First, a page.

“Every ‘version upgrade’ was through a trial or challenge”: St Luke’s Hospital CEO on learning to give control to God
A/Prof Tan Boon Yeow // October 2, 2020, 3:05 pm
"What was outside my control was still in His control," writes Dr Tan Boon Yeow (extreme left, during the early days of St Luke's Hospital), as he reflected on the transformation of his family and the organisation he heads. All photos courtesy of Tan Boon Yeow and St Luke's Hospital.
What comes to your mind when we talk about Version 2.0? Merriam Webster dictionary defines it as a new or improved version of something or someone.
My first significant “upgrading” was in 1987. I was on an overseas trip with friends while waiting to enter National University of Singapore (NUS) as an undergraduate student. I had chosen to study Medicine for a very wrong reason: To be deferred from National Service.
Family upgrade: Learning humanity and faith
But the first year of medical studies was tough. I failed test after test and was almost expelled.
I realised I had to change my attitude towards my studies and depend on God to help me change. I was experiencing an upgrade to Version 3.0.
Slowly my grades improved.
I graduated as a doctor in 1992 and by the time I was doing my post graduate studies in Family Medicine, I was well beyond Version 6.0!
I was improving not only spiritually but also mentally, emotionally and physically. From failing grades, I went on to pass my postgraduate examinations with distinction, and was awarded a Gold Medal by the College of Family Physicians Singapore.
I joined St Luke’s Hospital (SLH) after my postgraduate training in 1999 and continued my professional and character development.
In 2001, SLH sent me to Australia for further training in Community Geriatrics. This was a fairly nascent field in Singapore then as geriatrics specialty care was practised mainly in the hospital setting, not in the community.
My family accompanied me. My wife was a doctor and her hospital, too, sent her there for further training.
My wife and I had been sent to learn about specialty medicine, but God taught us about humanity, gratitude and faith.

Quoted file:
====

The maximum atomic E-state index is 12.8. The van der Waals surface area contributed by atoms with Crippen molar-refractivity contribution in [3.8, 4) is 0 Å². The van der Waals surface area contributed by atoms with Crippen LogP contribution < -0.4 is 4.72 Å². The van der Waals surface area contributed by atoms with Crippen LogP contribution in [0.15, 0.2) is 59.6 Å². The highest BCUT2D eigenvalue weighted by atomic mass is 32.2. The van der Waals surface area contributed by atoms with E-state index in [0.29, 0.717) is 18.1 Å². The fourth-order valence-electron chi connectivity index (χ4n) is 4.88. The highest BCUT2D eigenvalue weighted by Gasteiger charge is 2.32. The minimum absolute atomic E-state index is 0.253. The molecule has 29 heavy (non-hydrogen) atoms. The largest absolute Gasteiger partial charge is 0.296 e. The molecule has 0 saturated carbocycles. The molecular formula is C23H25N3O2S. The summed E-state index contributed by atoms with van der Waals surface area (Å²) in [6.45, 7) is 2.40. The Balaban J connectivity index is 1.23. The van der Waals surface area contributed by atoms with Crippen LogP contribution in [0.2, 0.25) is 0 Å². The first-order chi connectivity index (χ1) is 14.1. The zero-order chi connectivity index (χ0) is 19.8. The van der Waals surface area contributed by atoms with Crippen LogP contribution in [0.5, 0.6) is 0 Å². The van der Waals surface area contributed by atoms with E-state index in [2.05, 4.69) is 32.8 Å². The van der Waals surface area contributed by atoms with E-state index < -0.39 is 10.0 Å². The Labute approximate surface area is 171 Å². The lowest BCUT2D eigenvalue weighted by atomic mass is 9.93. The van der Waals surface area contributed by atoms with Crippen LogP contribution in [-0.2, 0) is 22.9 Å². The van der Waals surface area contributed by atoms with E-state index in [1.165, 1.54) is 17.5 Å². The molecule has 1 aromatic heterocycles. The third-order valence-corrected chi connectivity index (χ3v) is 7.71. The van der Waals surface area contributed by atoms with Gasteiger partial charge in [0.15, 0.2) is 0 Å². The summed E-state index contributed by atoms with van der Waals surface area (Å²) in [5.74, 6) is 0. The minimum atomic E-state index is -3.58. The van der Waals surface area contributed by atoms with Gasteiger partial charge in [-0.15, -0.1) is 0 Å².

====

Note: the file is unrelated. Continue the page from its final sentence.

My wife and I had long noticed that our twin daughters, then aged five, were abnormally shy, but we could not put our finger on it even though we were medical professionals.
When our daughters were outside familiar settings, they would freeze in anxiety and not utter a word. In Australia, facing the culture shock of a system which expected them to speak up, they developed psychosomatic symptoms and refused to go to school.
By chance (or more accurately, God’s divine appointment), a school psychologist sent to help another child observed my daughters’ behaviour in class. There were diagnosed them with Selective Mutism, a childhood anxiety disorder.
We began a slow and tedious process to help them take small steps to overcome their social phobia and anxiety.
Every tiny milestone, like saying “hi” to a new friend or putting up their hand in class, was cause for celebration!
My wife and I had been sent by our hospitals to learn about specialty medicine, but God also taught us about humanity, gratitude and faith.
It was a painful but necessary journey for us to upgrade our relationship, not only with God, but also with each other within the family.
Our daughters were also experiencing their own version upgrades. Over the years, we were able to experience God’s grace and refinement in their lives at the secondary, junior college and university levels.
This was aided greatly by the church which extended their love, acceptance and generosity towards all of us.
St Luke’s: That which belongs to the Lord
My faith in God took on a new dimension when I accepted the role of CEO at St Luke’s.
Though I had repeatedly experienced God’s provision for my personal and family’s needs, it was different assuming the mantle of leadership at work.
After an initial six-months honeymoon period, the reality of having to provide for 500 staff weighed heavily on me.
“With each trial, my knowledge of the Lord and my faith grew.”
This was exacerbated by the changing healthcare landscape, which meant SLH – which started as the first hospital in Singapore dedicated to the elderly sick – could not keep doing “business as usual”.